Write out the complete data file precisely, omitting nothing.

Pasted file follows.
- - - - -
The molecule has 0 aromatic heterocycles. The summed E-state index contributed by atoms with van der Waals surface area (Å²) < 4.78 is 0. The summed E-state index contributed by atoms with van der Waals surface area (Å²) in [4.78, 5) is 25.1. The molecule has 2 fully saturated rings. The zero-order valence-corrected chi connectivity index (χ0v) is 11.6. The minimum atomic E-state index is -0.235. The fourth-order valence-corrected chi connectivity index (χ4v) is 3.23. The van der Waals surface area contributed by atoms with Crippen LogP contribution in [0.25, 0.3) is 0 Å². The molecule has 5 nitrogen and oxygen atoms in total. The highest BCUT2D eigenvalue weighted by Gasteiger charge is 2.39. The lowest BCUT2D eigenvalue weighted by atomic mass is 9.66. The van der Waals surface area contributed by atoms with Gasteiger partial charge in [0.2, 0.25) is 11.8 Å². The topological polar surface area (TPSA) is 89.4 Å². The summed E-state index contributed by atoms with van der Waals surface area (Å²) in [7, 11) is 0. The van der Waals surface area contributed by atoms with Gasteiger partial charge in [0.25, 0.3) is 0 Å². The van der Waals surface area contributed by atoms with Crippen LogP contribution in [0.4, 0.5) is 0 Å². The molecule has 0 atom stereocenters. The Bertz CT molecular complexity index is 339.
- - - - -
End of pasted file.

The molecule has 0 aromatic heterocycles. The summed E-state index contributed by atoms with van der Waals surface area (Å²) < 4.78 is 0. The summed E-state index contributed by atoms with van der Waals surface area (Å²) in [4.78, 5) is 25.1. The molecule has 2 fully saturated rings. The zero-order valence-corrected chi connectivity index (χ0v) is 11.6. The minimum atomic E-state index is -0.235. The fourth-order valence-corrected chi connectivity index (χ4v) is 3.23. The van der Waals surface area contributed by atoms with Crippen LogP contribution in [0.25, 0.3) is 0 Å². The molecule has 5 nitrogen and oxygen atoms in total. The highest BCUT2D eigenvalue weighted by Gasteiger charge is 2.39. The lowest BCUT2D eigenvalue weighted by atomic mass is 9.66. The van der Waals surface area contributed by atoms with Gasteiger partial charge in [0.2, 0.25) is 11.8 Å². The topological polar surface area (TPSA) is 89.4 Å². The summed E-state index contributed by atoms with van der Waals surface area (Å²) in [7, 11) is 0. The van der Waals surface area contributed by atoms with Gasteiger partial charge in [0.25, 0.3) is 0 Å². The van der Waals surface area contributed by atoms with Crippen LogP contribution in [0.4, 0.5) is 0 Å². The molecule has 0 atom stereocenters. The Bertz CT molecular complexity index is 339.